Mortgage and refinance have increased slightly since last Saturday, but overall, they’re still at historic lows. If your finances are strong, it could be a good time to apply for a mortgage. But you’ll probably want a fixed-rate mortgage, not an adjustable-rate mortgage.

Mat Ishbia, CEO of United Wholesale Mortgage, told Insider there isn’t much of a reason to choose an ARM over a fixed rate right now.

ARM rates used to start lower than fixed rates, and there was always the chance your rate could go down later. But fixed rates are lower than adjustable rates these days, so you probably want to lock in a low rate while you can.

Rates from Ad Practitioners LLC.

Mortgage rates have increased since last Saturday, but they’re still low overall.

Keep in mind that these are the national average rates for conventional mortgages, which are what you probably think of as “regular mortgages.” You may get lower rates on government-backed mortgages through the FHA, VA, or USDA.

Mortgage rate are at historic lows in general. Low rates typically signal a struggling economy. Mortgage rates will probably stay low as the US continues to grapple with the COVID-19 pandemic.

Rates from Ad Practitioners LLC.

Refinance rates have also gone up since last Saturday. But like mortgage rates, they’re still low in general.

With a 15-year fixed mortgage, you’ll pay down your loan over 15 years and pay the same rate for the entire life of the loan.

A 15-year fixed-rate mortgage is less expensive than a 30-year term in the long run. The 15-year rates are lower, and you’ll pay off the loan in half the amount of time.

However, your monthly payments will be higher on a 15-year term than a 30-year term. You’re paying off the same loan principal in half the time, so you’ll pay more every month.

With a 30-year fixed-rate mortgage, you pay down your loan over 30 years, and your rate is locked in for the entire term.

A 30-year fixed-rate mortgage charges a higher interest rate than a 15-year mortgage. For a long time, you’d also pay a higher rate on a 30-year fixed mortgage than on an ARM. But right now, 30-year fixed rates are the better deal.

You’ll pay more in interest in the long term with a 30-year term than you would for a 15-year term, because a) the rate is higher, and b) you’ll be paying interest for longer.

The good news is that you’ll pay less each month on a 30-year term than on a shorter term, so you’re spreading your payments out over a longer period of time.

A fixed-rate mortgage locks in your interest rate for the entire life of your mortgage, but an adjustable-rate mortgage keeps your rate the same for the first few years, then changes it periodically. 

A 7/1 ARM keeps your rate the same for seven years, then alters it once per year. A 10/1 ARM locks in your rate for a decade, then changes it annually.

ARM rates are at historic lows these days, but a fixed-rate mortgage is still the better deal. It could be in your best interest to secure a low rate with a 30-year or 15-year fixed-rate mortgage rather than risk your rate increasing down the road with an ARM.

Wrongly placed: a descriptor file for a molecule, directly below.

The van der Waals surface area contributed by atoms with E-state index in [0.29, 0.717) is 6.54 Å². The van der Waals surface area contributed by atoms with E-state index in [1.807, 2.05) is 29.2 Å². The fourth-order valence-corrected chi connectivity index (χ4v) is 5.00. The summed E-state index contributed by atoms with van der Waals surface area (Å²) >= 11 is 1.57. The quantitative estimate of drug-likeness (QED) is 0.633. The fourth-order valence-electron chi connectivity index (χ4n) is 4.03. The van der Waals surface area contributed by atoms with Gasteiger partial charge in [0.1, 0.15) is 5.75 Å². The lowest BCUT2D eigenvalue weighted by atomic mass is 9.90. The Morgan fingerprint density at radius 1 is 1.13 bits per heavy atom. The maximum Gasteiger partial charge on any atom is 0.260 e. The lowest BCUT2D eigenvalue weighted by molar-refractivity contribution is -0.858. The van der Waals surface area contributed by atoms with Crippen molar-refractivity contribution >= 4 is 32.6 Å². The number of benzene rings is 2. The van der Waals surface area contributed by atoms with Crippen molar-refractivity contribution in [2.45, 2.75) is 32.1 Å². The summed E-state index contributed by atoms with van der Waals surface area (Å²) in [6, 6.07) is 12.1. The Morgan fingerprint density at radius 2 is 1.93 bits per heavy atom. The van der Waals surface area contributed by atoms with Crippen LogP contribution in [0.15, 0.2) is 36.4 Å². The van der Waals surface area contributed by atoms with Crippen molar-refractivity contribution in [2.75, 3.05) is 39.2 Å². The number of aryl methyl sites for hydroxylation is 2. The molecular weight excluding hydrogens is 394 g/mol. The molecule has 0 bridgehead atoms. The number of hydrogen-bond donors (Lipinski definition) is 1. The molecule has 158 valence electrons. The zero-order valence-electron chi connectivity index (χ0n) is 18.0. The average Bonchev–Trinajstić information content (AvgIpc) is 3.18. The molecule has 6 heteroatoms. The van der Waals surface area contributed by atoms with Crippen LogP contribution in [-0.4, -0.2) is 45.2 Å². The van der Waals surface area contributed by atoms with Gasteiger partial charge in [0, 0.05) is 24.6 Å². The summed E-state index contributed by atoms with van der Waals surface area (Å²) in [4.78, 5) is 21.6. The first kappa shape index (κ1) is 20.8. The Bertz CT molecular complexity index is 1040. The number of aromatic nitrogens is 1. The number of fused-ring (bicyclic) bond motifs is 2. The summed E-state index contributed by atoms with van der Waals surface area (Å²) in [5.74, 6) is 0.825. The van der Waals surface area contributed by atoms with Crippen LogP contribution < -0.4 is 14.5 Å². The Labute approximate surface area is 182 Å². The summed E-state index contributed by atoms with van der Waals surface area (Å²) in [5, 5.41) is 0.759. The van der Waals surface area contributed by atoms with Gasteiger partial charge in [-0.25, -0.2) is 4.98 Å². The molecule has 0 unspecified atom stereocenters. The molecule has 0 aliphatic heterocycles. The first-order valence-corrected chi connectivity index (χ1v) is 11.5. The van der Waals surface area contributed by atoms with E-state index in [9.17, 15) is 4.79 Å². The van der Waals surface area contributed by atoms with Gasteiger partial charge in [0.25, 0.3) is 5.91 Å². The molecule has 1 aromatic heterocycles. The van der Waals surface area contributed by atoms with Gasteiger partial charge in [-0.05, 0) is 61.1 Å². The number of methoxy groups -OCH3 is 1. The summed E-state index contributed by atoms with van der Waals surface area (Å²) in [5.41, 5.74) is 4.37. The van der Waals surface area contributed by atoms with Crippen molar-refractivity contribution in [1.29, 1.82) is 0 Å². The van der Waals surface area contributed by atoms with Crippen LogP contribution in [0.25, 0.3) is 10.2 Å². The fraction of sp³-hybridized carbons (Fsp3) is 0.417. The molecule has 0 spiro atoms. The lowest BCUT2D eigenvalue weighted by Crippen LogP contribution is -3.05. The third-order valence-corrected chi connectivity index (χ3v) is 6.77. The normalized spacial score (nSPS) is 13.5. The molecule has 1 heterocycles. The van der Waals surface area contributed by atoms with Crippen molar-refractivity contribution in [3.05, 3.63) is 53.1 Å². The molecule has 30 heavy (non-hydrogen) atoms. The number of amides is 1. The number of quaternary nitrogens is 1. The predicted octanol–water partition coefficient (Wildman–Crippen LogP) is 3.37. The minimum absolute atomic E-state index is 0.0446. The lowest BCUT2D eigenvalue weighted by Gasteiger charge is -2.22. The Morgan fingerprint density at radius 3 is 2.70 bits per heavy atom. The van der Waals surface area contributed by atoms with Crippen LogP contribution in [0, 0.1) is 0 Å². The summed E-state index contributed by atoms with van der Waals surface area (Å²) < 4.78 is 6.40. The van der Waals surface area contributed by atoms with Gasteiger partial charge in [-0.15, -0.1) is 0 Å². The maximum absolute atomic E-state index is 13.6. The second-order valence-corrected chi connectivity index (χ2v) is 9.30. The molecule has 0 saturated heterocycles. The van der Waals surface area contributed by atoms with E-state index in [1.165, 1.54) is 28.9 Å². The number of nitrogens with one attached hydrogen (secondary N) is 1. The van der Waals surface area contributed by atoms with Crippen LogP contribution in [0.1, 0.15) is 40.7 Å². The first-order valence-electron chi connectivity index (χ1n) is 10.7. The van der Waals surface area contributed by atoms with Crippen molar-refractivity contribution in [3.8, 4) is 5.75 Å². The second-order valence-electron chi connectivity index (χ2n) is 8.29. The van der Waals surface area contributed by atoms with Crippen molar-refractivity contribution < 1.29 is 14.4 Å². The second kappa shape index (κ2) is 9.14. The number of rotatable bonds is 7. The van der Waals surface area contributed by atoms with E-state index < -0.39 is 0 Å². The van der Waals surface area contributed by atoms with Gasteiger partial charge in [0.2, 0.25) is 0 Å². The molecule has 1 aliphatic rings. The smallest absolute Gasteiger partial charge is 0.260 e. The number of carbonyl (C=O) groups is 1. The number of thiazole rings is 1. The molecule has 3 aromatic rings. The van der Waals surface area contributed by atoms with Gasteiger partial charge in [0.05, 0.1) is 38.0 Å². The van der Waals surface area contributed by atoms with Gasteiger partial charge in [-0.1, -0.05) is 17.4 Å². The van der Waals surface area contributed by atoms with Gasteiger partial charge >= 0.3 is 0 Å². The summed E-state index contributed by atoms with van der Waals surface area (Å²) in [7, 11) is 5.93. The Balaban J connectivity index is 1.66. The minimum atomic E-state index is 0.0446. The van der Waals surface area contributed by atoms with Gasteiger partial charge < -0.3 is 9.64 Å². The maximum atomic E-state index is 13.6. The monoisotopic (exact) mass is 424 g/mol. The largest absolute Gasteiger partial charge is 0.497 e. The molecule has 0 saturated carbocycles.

If you’re considering an ARM, you should still talk to your lender about what your individual rates would be if you chose a fixed-rate versus adjustable-rate mortgage.

Even though rates are up since this time last week, they’re still super low overall. It could be a good time to lock in a low rate.

You don’t necessarily need to rush to apply for a new mortgage, though. Rates will likely stay low well into 2021, if not longer. If you want to land the lowest rate, consider taking some of the following steps before submitting an application:

  • Increase your credit score by making payments on time, paying down debt, and letting your credit age. A score of at least 700 will help you out — but the higher your score, the lower your interest rate.
  • Save more for a down payment. With a conventional mortgage, you may be able to put down as little as 3%. But the higher your down payment, the lower your rate will likely be. Because rates should stay low for a while, you probably have time to save more.
  • Lower your debt-to-income ratio. Your DTI ratio is the amount you pay toward debts each month, divided by your gross monthly income. Most lenders want to see a DTI ratio of 36% or less, but an even lower DTI ratio can result in a better rate. To improve your ratio, pay down debts or look for opportunities to increase your income.

If you feel comfortable with your financial situation, now could be a good time to get a fixed-rate mortgage or refinance.

Laura Grace Tarpley is the associate editor of banking and mortgages at Personal Finance Insider, covering mortgages, refinancing, bank accounts, and bank reviews. Over her four years of covering personal finance, she has written extensively about ways to save, invest, and navigate loans.

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